With Y2K, Seec Finds the Way - TheStreet

To those in the know, there's a big difference between a

nose ring

and a

nipple ring

. But when any new fad hits the markets -- be it piercing or the Year 2000 crisis -- it's difficult for the uninitiated to tell the players from the pretenders.

Seec Inc.

(SEEC:Nasdaq) presents investors with just such a conundrum. For if a company were to look like pure hype, it would look like Seec: a recently launched IPO, a small market capitalization, negative earnings, a misunderstood Year 2000 "fix" and a sub-$10 stock price. But despite those yellow flags, Year 2000 pros believe Seec has a real chance to capitalize on the millennium conundrum.

Two years ago, Year 2000 (or Y2K) issues were hardly on investors' maps. But last summer a general awareness hit the popular press that a massive date-related software failure might cripple computers of all shapes at the dawn of the new millennium. That's because most computers -- and older data files or "legacy systems" -- only counted years in a two-digit, or "YY," format, rather than a "YYYY" format. In a short time, that news ignited publicly traded Y2K stocks.

Experts like Stephanie Moore of

Giga Information Group

say that the biggest problems -- though certainly not the only problems -- will be for companies with massive

IBM

mainframes running ancient programs written in the COBOL programming language. Many of these systems are likely to mistake the year 2000 for the year 1900, or simply blow a gasket trying to figure out what day it is.

Seec, a Pittsburgh-based software company, has been fixing Y2K problems since 1988. But until 1995, its main biz was maintaining and updating aging COBOL programs. When Seec realized that its expertise would give it a leg up over other Y2K players, it released a set of COBOL analysis tools that focused on Y2K. These tools -- programs that scan the files of mainframes looking for problem two-digit dates -- are the life bread of highflying Y2K companies, such as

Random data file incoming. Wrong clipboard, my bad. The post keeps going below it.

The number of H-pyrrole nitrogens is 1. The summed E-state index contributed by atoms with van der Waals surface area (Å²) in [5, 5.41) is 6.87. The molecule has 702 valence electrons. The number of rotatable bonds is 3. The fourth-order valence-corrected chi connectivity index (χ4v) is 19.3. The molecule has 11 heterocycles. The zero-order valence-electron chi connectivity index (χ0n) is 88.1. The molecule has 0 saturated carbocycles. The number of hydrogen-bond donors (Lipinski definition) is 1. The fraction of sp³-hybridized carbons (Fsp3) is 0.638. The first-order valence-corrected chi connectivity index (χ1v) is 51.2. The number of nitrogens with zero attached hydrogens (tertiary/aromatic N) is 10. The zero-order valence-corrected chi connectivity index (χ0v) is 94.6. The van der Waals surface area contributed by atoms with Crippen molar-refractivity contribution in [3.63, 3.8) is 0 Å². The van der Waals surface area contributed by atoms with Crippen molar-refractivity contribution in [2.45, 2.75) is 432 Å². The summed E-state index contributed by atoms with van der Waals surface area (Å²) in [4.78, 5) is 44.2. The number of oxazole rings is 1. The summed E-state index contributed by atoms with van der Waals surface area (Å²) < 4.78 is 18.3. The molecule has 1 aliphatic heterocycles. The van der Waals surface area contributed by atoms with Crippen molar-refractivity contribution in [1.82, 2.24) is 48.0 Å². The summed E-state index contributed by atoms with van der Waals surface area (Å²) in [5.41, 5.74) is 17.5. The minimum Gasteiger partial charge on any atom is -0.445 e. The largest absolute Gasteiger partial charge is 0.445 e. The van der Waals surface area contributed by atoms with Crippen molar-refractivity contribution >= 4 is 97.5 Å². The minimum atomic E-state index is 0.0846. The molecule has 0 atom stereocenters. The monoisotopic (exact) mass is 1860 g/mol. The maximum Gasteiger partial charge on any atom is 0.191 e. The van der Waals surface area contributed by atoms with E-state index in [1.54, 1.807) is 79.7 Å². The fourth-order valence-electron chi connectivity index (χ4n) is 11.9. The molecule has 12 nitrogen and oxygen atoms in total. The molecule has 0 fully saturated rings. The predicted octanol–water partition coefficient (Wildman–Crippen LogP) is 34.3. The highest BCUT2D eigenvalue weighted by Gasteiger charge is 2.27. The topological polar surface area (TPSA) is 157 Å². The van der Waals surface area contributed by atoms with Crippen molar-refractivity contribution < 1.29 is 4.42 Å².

Micro Focus Group's

(MIFGY)

Maintenance Workbench. But industry rags like

PCWeek

,

ComputerWorld

and

Enterprise Systems Journal

gave Seec's COBOL Analyst 2000 3.1 rave reviews. The product has been heartily embraced by Seec clients like

Mack Trucks, WHX Corp.

and

Foremost Insurance Co.

According to

ComputerWorld

there are an estimated 100 billion lines of COBOL computer code in use today. And with Y2K fixes running in the range of $1.40 to $1.50 per line, Seec couldn't have stumbled upon a hotter market.

That fleeting opportunity is what prompted Seec to pursue an IPO in January. "The bulk of the proceeds are going towards building, hiring and training sales reps, establishing offices in different parts of country and possibly overseas, and hiring support staff locally," says Richard Goldbach, Seec's chief financial officer.

The most exciting news, however, is an as-yet-unnamed product that handles both Y2K analysis

and

conversion. Best of all, this product works on PCs operating Windows 95 and Windows NT, so companies don't have to hire hard-to-find mainframe gurus to operate it. William Ulrich, president of the

Tactical Strategy Group

, a Y2K consulting firm, says this product could prove to be the best Y2K solution yet. "There are a lot of tools that find the code, but there just aren't a lot of tools that change code," he says. "This Seec product does both and it looks very, very good. It's easy to use, point and click on the PC, and I think it really goes much further than any of its competitors." Ulrich has recommended use of the beta version to a number of his clients (though he would not disclose their names).

Seec's founder and CEO, Ravi Koka, would not discuss the product, beyond predicting a July release. Noting that he was restricted from saying much because of the recent IPO date, Koka says, "I

can

say that we continue to develop products and we do have upgrades and improvements in the pipeline."

For the third quarter ended Dec. 31, Seec reported revenue of $713,324, up from $294,752 one year earlier. Its net loss shrunk to $45,340, or 2 cents per share, from $82,711, or 3 cents a share, one year earlier.

As yet, no analysts cover the company other than those from the underwriting banks,

H.C. Wainwright & Co.

and

Cruttenden Roth

, so Seec continues to fly below the radar of most of Wall Street. But when this new product hits the market, Y2K consultants believe Seec may be hard to ignore.

CFO Goldbach says the company will see revenue from the PC product in the "early part" of fiscal 1998 (which begins April 1). "Over the next year or two we expect 80% to 90% of our revenue to come from the Year 2000 business," he says. "Year 2000 isn't exactly a frenzy yet -- but it's coming."

By Cory Johnson

cjohnson@thestreet.com